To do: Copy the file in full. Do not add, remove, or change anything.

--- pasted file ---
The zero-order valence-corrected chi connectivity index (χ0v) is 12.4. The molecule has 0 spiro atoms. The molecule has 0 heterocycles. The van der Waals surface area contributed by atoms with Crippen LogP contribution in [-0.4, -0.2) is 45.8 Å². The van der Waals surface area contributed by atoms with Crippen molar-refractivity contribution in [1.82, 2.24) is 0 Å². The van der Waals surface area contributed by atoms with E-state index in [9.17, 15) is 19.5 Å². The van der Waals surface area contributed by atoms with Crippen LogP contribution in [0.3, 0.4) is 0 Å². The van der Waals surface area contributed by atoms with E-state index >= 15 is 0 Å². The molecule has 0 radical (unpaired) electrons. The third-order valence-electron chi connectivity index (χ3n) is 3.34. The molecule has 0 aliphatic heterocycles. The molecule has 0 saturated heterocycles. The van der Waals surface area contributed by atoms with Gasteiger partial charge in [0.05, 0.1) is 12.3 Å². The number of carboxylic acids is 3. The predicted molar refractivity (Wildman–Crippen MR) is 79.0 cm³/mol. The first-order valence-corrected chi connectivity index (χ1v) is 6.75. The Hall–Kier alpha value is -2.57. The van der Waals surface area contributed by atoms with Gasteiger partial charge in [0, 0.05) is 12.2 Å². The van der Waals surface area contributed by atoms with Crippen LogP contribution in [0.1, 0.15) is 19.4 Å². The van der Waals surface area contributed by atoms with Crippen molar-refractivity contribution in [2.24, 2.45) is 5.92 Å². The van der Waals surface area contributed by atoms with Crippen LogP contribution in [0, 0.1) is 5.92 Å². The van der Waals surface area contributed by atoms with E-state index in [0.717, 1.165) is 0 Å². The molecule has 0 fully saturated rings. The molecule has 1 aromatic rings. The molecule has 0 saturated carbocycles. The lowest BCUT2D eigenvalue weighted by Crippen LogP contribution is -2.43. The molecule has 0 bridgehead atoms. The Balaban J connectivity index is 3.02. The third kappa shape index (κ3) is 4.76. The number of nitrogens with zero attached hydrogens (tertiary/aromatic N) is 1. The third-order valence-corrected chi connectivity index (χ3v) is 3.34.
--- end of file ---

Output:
The zero-order valence-corrected chi connectivity index (χ0v) is 12.4. The molecule has 0 spiro atoms. The molecule has 0 heterocycles. The van der Waals surface area contributed by atoms with Crippen LogP contribution in [-0.4, -0.2) is 45.8 Å². The van der Waals surface area contributed by atoms with Crippen molar-refractivity contribution in [1.82, 2.24) is 0 Å². The van der Waals surface area contributed by atoms with E-state index in [9.17, 15) is 19.5 Å². The van der Waals surface area contributed by atoms with Crippen LogP contribution in [0.3, 0.4) is 0 Å². The van der Waals surface area contributed by atoms with E-state index >= 15 is 0 Å². The molecule has 0 radical (unpaired) electrons. The third-order valence-electron chi connectivity index (χ3n) is 3.34. The molecule has 0 aliphatic heterocycles. The molecule has 0 saturated heterocycles. The van der Waals surface area contributed by atoms with Gasteiger partial charge in [0.05, 0.1) is 12.3 Å². The number of carboxylic acids is 3. The predicted molar refractivity (Wildman–Crippen MR) is 79.0 cm³/mol. The first-order valence-corrected chi connectivity index (χ1v) is 6.75. The Hall–Kier alpha value is -2.57. The van der Waals surface area contributed by atoms with Gasteiger partial charge in [0, 0.05) is 12.2 Å². The van der Waals surface area contributed by atoms with Crippen LogP contribution in [0.1, 0.15) is 19.4 Å². The van der Waals surface area contributed by atoms with Crippen molar-refractivity contribution in [2.24, 2.45) is 5.92 Å². The van der Waals surface area contributed by atoms with Crippen LogP contribution in [0, 0.1) is 5.92 Å². The van der Waals surface area contributed by atoms with E-state index in [0.717, 1.165) is 0 Å². The molecule has 0 fully saturated rings. The molecule has 1 aromatic rings. The molecule has 0 saturated carbocycles. The lowest BCUT2D eigenvalue weighted by Crippen LogP contribution is -2.43. The molecule has 0 bridgehead atoms. The Balaban J connectivity index is 3.02. The third kappa shape index (κ3) is 4.76. The number of nitrogens with zero attached hydrogens (tertiary/aromatic N) is 1. The third-order valence-corrected chi connectivity index (χ3v) is 3.34.